If he is worthy of G-d’s kindness, and not deserving of any suffering, G-d will obviously not put him through undue hardship, and He will surely save him even if there does not seem to be a natural means to be saved. G-d controls nature and will definitely help him if he so deserves.
Conversely, if the person does not merit, he will as well be completely calm. This is so, because he knows that his situation is a result of his actions and that whatever is happening to him, comes from a kind and just G-d.
He is aware, that even if the Almighty is punishing him, it is ultimately for his own benefit. The purpose of punishment is a kindness to clean an individual’s soul from any stain that he may have dirtied it with.
What are you afraid of?
According to the above, it is understood how everyone can have complete trust in the Almighty, even when he is aware that he is less than perfect. Because he knows that all that happens is from G-d, he is not fearful of the situation, but from G-d, who placed him in the situation.
This explains of the second group of commentators, who expressed that Yaakov and Moshe’s fear was misplaced, in that it displayed a lack of faith.
According to this view, they were not fearful that they had sinned and afraid of G-d—they were instead fearful of their predicament.
This is seen in the wording of the respective verses describing these two incidents:
Concerning Yaakov, the verse said, “Yaakov became very frightened and was distressed; so he divided the people who were with him…” A basic understanding of the verse implies that he was scared of Esav and not of his sins.
Regarding Moshe as well, it seems that he was scared of Og and not of his sins.
The verse states: “The Lord said to Moshe, ‘Do not fear him, for I have delivered him, his people, and his land into your hand.’” From the fact that G-d told Moshe not to fear him, it is apparent that Moshe was afraid of Og himself.
These commentaries therefore entreat the individual not to learn this trait from our ancestors, and instead, to entrust their fate entirely to G-d, no matter the outcome.
It will be good
The above interpretation of trusting in the Almighty, in which the individual is confident that no matter the outcome, it is for his good, is nevertheless, not a satisfactory explanation.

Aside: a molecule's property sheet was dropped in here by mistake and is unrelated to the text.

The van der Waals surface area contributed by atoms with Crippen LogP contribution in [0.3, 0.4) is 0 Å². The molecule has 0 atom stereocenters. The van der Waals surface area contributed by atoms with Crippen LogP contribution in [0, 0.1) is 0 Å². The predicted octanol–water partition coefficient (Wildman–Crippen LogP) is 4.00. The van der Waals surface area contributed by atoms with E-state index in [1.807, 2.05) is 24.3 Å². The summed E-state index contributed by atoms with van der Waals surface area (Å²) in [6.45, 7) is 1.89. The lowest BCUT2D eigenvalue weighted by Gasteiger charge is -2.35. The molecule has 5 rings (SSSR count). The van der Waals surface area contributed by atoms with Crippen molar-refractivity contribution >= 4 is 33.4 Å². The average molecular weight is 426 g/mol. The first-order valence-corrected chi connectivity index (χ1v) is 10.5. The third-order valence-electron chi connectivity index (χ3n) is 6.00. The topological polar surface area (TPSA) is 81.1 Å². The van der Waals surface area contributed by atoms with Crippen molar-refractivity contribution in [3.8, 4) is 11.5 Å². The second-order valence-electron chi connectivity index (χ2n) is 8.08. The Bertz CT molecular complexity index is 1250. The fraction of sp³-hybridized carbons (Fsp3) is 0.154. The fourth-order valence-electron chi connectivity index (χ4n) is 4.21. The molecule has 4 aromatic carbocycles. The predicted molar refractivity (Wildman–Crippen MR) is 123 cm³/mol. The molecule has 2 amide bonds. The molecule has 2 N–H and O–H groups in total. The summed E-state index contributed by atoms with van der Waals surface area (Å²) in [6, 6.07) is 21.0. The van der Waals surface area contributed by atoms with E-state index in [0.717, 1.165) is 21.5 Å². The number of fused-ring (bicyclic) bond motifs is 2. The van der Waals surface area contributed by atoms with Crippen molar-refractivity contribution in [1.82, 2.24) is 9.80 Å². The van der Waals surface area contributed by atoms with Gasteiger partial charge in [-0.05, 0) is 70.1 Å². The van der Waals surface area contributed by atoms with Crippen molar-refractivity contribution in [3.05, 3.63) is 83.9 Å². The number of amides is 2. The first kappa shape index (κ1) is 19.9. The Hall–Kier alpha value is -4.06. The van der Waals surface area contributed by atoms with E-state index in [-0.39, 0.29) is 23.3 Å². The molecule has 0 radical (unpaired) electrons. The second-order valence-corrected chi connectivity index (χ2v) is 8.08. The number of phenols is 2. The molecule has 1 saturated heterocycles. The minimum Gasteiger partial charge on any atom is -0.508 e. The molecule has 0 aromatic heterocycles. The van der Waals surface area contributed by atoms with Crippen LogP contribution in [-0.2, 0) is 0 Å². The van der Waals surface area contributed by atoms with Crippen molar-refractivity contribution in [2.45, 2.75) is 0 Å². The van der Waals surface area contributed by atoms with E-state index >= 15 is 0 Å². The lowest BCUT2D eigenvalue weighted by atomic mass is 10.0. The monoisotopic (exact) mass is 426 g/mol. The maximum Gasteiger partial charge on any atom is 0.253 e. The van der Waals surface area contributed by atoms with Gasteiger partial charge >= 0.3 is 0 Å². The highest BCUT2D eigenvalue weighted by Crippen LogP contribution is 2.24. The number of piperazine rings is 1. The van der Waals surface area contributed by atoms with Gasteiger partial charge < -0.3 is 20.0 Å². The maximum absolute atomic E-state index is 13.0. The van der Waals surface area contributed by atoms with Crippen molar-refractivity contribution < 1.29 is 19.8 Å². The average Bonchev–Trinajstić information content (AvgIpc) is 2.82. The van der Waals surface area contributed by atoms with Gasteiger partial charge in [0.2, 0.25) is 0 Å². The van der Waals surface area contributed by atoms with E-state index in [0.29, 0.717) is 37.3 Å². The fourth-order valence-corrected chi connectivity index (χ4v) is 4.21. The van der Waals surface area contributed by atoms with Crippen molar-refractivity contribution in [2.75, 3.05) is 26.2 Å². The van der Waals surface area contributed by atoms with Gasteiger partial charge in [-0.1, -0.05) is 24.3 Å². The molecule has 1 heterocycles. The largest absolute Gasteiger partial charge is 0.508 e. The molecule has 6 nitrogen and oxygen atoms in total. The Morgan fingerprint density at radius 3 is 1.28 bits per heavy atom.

The concept of trust in G-d in its most basic understanding, is that one is certain that G-d will be kind to him in a perceivable manner.
Trusting in G-d is not merely that one is in a constant state of calm, knowing that all is for his best.
Rather, trust in G-d is the belief that G-d will be kind to him in a way that is clearly apparent.
In contrast, according to the previous explanation, the individual who has sinned is merely to trust that whatever happens is from G-d and therefore intrinsically good.
This would mean that the concept of trust in G-d in its most basic form—that G-d will show him revealed kindness—is not possible by most people who have some sins!
The only people who can have total trust that things will result in a manner of revealed good are perfectly righteous individuals. Only they can truly be sure that G-d will act towards them with tangible kindness.
The entire foundation though for trusting in G-d is that one is confident that G-d will be kind to him in a perceivable way, whether he is deserving or not.
That the person he trusts is of the utmost generosity and kindness to those deserving and to those who are not deserving, and that his generosity and kindness is continuous, never ending and without interruption.
Chovas HaLevavos, Sha-ar Habitachon 2:7
Accordingly, everyone should trust in G-d, no matter if they possess sins or not. They should trust that G-d will be kind to them in His never-ending benevolence.
This needs clarification though: Even though G-d is kind to those that are not worthy, it is also possible that the person does deserve punishment.
That being the case, how can the individual be sure that G-d will show him kindness when he is not worthy?!
The concept of trusting in the Almighty’s kindness—whether deserving or not—can be understood through a statement made by the third Lubavitcher Rebbe.
Think good, and it will be good.
Igros Kodesh, Previous Lubavitcher Rebbe, vol. 2, pg. 537
Thinking good thoughts in and of itself is what causes a positive outcome.
Trust in G-d, it is not only a derivative of faith, but it is an entirely separate notion.
The concept of trusting in G-d is that a person relies entirely on the Almighty, putting his total fate into the hands of Heaven.
It is not a belief the outcome will be for his best, no matter if it is perceptible to his eyes or not, but is instead, the act of letting go of his burdens and placing his complete fate in the hands of the Almighty.
Trust in G-d is a difficult feat to master. A person must push aside any doubt or worries from his mind and figuratively give them to G-d. This is expressed in the verse, “Cast your burden on the Lord, and He will bear you…”
When an individual relies on G-d, he does not look to any natural means as the source of his salvation, but is aware that it is only G-d that he should depend upon for all his needs.